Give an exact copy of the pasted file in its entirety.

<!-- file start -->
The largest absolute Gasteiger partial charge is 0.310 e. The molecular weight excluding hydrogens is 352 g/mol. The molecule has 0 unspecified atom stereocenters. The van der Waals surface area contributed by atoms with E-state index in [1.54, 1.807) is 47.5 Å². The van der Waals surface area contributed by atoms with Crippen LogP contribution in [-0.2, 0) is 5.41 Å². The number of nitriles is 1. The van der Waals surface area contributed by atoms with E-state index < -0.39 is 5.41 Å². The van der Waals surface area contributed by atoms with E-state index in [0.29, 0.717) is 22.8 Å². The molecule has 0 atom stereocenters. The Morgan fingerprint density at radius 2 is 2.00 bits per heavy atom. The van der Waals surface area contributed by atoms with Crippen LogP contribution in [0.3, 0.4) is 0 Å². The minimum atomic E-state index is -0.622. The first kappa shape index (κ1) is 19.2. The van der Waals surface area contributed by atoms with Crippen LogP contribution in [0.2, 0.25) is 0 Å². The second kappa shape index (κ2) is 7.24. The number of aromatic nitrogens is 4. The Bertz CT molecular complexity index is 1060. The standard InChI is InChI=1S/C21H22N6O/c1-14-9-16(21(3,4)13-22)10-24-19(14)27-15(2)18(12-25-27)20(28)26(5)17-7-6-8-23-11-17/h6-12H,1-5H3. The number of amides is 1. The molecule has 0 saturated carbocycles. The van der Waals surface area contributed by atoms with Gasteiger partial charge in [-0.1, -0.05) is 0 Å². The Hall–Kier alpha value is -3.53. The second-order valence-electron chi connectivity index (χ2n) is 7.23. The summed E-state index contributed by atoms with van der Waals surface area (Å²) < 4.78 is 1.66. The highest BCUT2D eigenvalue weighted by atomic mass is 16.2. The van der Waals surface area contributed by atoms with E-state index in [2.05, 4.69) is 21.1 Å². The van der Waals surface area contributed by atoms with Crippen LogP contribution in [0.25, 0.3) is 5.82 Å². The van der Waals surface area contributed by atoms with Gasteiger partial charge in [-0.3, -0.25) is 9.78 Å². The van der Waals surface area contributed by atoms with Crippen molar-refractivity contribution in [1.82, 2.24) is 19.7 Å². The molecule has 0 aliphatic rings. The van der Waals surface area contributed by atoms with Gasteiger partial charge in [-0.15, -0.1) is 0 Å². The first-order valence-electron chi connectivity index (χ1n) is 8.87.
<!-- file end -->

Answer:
The largest absolute Gasteiger partial charge is 0.310 e. The molecular weight excluding hydrogens is 352 g/mol. The molecule has 0 unspecified atom stereocenters. The van der Waals surface area contributed by atoms with E-state index in [1.54, 1.807) is 47.5 Å². The van der Waals surface area contributed by atoms with Crippen LogP contribution in [-0.2, 0) is 5.41 Å². The number of nitriles is 1. The van der Waals surface area contributed by atoms with E-state index < -0.39 is 5.41 Å². The van der Waals surface area contributed by atoms with E-state index in [0.29, 0.717) is 22.8 Å². The molecule has 0 atom stereocenters. The Morgan fingerprint density at radius 2 is 2.00 bits per heavy atom. The van der Waals surface area contributed by atoms with Crippen LogP contribution in [0.3, 0.4) is 0 Å². The minimum atomic E-state index is -0.622. The first kappa shape index (κ1) is 19.2. The van der Waals surface area contributed by atoms with Crippen LogP contribution in [0.2, 0.25) is 0 Å². The second kappa shape index (κ2) is 7.24. The number of aromatic nitrogens is 4. The Bertz CT molecular complexity index is 1060. The standard InChI is InChI=1S/C21H22N6O/c1-14-9-16(21(3,4)13-22)10-24-19(14)27-15(2)18(12-25-27)20(28)26(5)17-7-6-8-23-11-17/h6-12H,1-5H3. The number of amides is 1. The molecule has 0 saturated carbocycles. The van der Waals surface area contributed by atoms with Gasteiger partial charge in [-0.1, -0.05) is 0 Å². The Hall–Kier alpha value is -3.53. The second-order valence-electron chi connectivity index (χ2n) is 7.23. The summed E-state index contributed by atoms with van der Waals surface area (Å²) < 4.78 is 1.66. The highest BCUT2D eigenvalue weighted by atomic mass is 16.2. The van der Waals surface area contributed by atoms with E-state index in [2.05, 4.69) is 21.1 Å². The van der Waals surface area contributed by atoms with Crippen LogP contribution in [0.25, 0.3) is 5.82 Å². The van der Waals surface area contributed by atoms with Gasteiger partial charge in [-0.3, -0.25) is 9.78 Å². The van der Waals surface area contributed by atoms with Crippen molar-refractivity contribution in [1.82, 2.24) is 19.7 Å². The molecule has 0 aliphatic rings. The van der Waals surface area contributed by atoms with Gasteiger partial charge in [-0.15, -0.1) is 0 Å². The first-order valence-electron chi connectivity index (χ1n) is 8.87.